Those who knew or suspected a conspiracy, warned Caesar not to come to the Senate that day. His wife specifically told him not to go to the Senate, because she had a disturbing dream. Continue reading
Arch of Janus is the only arch in Rome that is open on all four sides. It was located on a very important intersection. Continue reading
Villa Medici was built in 1544 on the remains of an old Roman villa. The villa was named after Cardinal Ferdinando I de’ Medici, who bought it in 1576. This is where Galileo Galilei was held captive in 1633. Continue reading
Baths of Caracalla were built between 211 and 216 during emperors Septimius Severus and Caracalla. The baths could fit 1,600 bathers. Apart from bathing, visitors had two public libraries at their disposal, one with Latin and the other one with Greek texts. Continue reading
On the left side of the Stradun Promenade, when facing the clock tower, is the Jewish Quarter. The Synagogue, which is still standing, was built in 1408. This is the oldest, still active synagogue of Spanish Sephardic Judaism in the world. It is also, after the synagogue in Prague, the second oldest synagogue in Europe. On its floor lies the Moorish rug which the Spanish Queen Isabella, the benefactor of Columbus, gave her Jewish physician.
A small square opens to you when you enter the historic center through the Pila Gate. In the center of the square stands the round Onofrio’s Fountain.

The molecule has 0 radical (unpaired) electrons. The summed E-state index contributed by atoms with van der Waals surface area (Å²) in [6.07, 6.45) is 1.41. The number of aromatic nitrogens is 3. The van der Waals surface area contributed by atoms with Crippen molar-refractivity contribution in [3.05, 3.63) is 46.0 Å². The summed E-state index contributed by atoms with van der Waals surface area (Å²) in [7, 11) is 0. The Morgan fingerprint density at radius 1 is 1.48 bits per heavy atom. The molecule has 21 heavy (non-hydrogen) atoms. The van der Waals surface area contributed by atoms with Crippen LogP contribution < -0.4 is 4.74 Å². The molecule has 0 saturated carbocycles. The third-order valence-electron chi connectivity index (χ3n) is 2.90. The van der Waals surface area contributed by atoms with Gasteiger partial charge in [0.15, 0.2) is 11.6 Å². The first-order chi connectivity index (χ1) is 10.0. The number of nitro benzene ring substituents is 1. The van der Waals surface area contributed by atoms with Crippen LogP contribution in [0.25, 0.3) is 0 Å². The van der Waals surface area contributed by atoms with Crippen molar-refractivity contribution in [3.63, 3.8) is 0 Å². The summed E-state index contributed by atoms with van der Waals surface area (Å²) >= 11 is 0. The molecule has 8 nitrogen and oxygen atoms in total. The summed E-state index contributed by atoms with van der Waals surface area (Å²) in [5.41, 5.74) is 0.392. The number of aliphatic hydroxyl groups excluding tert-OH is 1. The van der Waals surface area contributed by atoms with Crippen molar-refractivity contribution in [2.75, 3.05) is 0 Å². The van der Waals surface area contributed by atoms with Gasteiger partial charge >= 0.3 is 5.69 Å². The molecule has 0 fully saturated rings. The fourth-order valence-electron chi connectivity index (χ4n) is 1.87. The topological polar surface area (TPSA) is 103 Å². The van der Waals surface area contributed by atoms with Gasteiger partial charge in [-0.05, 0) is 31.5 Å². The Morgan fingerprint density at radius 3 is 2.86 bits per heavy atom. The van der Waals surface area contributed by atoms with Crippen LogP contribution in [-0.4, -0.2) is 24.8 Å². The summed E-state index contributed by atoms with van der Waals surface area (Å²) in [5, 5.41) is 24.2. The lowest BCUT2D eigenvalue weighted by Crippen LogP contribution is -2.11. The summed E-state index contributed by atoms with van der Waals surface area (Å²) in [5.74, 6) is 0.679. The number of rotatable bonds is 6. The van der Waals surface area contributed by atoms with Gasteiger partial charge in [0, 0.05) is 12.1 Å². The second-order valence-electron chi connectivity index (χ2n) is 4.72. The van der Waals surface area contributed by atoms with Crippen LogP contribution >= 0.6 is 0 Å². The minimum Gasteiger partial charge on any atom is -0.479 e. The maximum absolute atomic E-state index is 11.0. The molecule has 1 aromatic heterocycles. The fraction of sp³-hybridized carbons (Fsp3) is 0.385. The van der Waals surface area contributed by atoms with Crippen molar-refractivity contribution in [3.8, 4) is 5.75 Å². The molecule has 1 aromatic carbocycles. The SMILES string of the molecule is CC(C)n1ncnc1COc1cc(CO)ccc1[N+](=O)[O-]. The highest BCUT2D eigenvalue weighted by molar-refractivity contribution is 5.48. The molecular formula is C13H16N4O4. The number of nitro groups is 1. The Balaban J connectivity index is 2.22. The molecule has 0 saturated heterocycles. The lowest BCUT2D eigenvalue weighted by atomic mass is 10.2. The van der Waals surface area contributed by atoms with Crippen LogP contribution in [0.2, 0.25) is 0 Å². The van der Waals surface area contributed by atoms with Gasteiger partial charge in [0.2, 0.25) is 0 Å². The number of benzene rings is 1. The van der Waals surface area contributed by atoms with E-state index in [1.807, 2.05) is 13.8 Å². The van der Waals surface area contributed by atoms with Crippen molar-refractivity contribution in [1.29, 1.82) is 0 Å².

The first chapel left of the altar in the Church of Santa Maria del Popolo is the Ceresi Chapel with two famous paintings by Caravaggio, Crucifixion of St. Peter (1600) and Conversion on the Way to Damascus (1601). Caravaggio’s grotesque and extremely realistic compositions caused a lot of public controversy. Continue reading
In his depiction of the Ecstasy of Saint Teresa, Bernini fuses baroque expressivenes with counter-reformist mysticism in an extremely suggestive manner. There has always been criticism from the Church about too much eroticism.
This monumental church was designed by Michelangelo in 1561. It is 295 ft (90 m) long and 88 ft (27 m) wide, going 98 ft (30 m) in the air. It could have gone even higher, if Michalangelo had not leveled the floor with the street Continue reading
St. Peter’s Square is one of the most monumetal squares in Europe. It was made by a great Baroque artist and architect, Gian Lorenzo Bernini.
Pope Alexander VII asked Bernini to design a monumental square in front of St. Peter’s Basilica in 1656, taking into account the already existing structures. We are talking about two things: Continue reading